I was 18 years old in college. After experiencing the human condition; the lack of love, care, charity and the abundance of pain and suffering in the world and in myself. I realized that although I had a very good life, I was loved and cared for, and suffered comparatively to others very little; my own struggles always took precedence over others and realized that even when I did something good it was often with selfish reasons (It felt good or I will be liked). I looked in the mirror attached to my combination dresser/desk of my small dorm and wondered, why are we the way we are? It was then that I realized that there was something intrinsically wrong with all of us.
In my search for answers; I engulfed myself in searching for that silver bullet that could explain this predicament. It wasn’t until my second year in college that I really started to get depressed over this seemingly unattainable goal; I saw no explanation in sight. Until one night as I cried on my mother’s lap and she asked me what was wrong. I asked her in the hopes that maybe she knew the answer but she didn’t. Continue reading
April 3, 2012
Sometimes I think about how crazy it is that I believe in God. I mean really! Why do I believe in someone who claims to be an All-Powerful, Knowing, Loving, Creator of all, and Great in spite of all the unanswered questions in life and bad things that happen? Why do I continue to cling so tightly to a particular way of life and faith that is most of the time so hard. HAVING FAITH IN GOD IS HARD. I have thought to myself, “Man, it would probably be so much easier NOT to believe in God, not to hold on to these values that seem so difficult and impossible sometimes. Plus, some people ‘without’ God seem to be doing alright”.
But that is a lie. And I honestly would never trade my faith in Jesus Christ for anything. I don’t want to live one day without trust, hope and faith in Him.
My faith is my own. It is very personal to me. I believe some things others may not. I believe things in the Bible not everyone does. And I believe God is alive supernaturally in my heart, in my soul, and in life and creation itself.
God is not dead. He is not non-existent. He has miraculously and supernaturally made himself very real to ME in ways that I could never doubt His existence. Continue reading
April 3, 2012
I departed from Christianity as an act of rebellion from the cold religion that my parents raised me in. I was blinded, most likely by my ambitions, to the rich, colorful, robust Christianity that laid in wait for me.
I went to a secular State college and Jesus found me. Woke me up with reason and thoughtful reflection from the slumber my mind was in. It was by reason (and the Holy Spirit’s leading) that I became a Christian.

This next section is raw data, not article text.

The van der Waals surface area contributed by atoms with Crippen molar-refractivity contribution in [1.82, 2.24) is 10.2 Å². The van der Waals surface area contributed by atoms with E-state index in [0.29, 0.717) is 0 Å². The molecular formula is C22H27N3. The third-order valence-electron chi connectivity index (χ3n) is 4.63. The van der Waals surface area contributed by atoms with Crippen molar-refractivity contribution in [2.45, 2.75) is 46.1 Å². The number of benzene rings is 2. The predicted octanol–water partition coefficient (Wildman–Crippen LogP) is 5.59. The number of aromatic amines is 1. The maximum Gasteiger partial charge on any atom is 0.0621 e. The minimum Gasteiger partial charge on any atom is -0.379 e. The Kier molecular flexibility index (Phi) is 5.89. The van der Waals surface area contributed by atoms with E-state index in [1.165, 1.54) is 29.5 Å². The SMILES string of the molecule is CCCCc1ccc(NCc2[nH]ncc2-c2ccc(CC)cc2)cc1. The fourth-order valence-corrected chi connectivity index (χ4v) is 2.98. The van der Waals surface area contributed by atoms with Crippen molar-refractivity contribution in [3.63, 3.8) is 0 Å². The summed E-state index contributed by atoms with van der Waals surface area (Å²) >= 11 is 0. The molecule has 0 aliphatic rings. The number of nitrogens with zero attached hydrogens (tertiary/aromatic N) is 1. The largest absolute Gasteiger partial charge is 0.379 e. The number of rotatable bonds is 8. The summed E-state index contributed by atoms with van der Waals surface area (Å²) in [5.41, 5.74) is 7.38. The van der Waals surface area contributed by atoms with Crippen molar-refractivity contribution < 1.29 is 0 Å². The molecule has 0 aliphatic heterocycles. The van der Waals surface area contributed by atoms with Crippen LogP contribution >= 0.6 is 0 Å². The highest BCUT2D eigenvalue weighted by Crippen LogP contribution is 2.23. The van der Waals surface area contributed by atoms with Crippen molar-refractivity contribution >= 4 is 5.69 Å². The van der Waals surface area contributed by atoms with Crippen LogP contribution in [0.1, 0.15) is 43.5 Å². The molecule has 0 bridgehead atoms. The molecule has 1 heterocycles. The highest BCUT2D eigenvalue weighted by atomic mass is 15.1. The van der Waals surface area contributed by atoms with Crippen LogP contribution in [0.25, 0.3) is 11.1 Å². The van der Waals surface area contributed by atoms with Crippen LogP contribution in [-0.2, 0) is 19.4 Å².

Why do I stay a Christian?
Experience, Reason, the Universe.
The first three, despite their short comings, tell of the Glory of the Lord. They tell of his love, mercy and Grace,
They tell, each in their own ways, of his existence in a way that denying his existence does not make sense. Continue reading
April 3, 2012
One of my friends recently founded an organization that I believe is a powerful witness to the hope that we have within us for the hurting. Here’s a little bit about the organization.
You Are Not Alone, or YANA, was founded in late March 2012 as a result of the eyes of two college students being opened to the reality of domestic abuse. Charlie Evans and Austin Rahn found themselves in a heartfelt discussion about the friends and family they know who have dealt with abuse, and decided it was time someone did something about it. Literally overnight, YANA was born. The two immediately began to put together a Facebook page, Twitter account, YouTube video, etc. in accordance with their slogan, “Speak Up, Speak Out, Speak Now.” In less than two days the Facebook page had over 100 fans. Continue reading
April 3, 2012
I hear about so many people who come from broken backgrounds. Often their spiritual journey takes them into amazing locations and their conversion to Christianity results in more than a spiritual change, it creates something like an entire lifestyle and change of worldview as well. My story does not take me to the far edge of the spiritual universe.
My home was a great one. My father is the man I want to become and my mother is not only the most intelligent woman I know, but also the hardest working. Both will drop everything to help a stranger so you can imagine what they do for their kids. They are both solid Christians. From the burned Honduran girl they housed and treated to the hitchhikers who have been given a new start to the children who they have bailed out of troubled times, my parents have ALWAYS lived far below their means because of their willingness to help others. I want to be like my parents. They have influenced my Christianity more than any single person but I am not a Christian because of them.
My church was a typical backwoods Baptist church. Perhaps every stereotype would apply to some of the churches I have attended. What stands out from these churches is a pastor who adopted me as a sort of son and whose own sons are still my best friends. Their friendship has shaped my life more than any other friendships but I am not a Christian because of them. Continue reading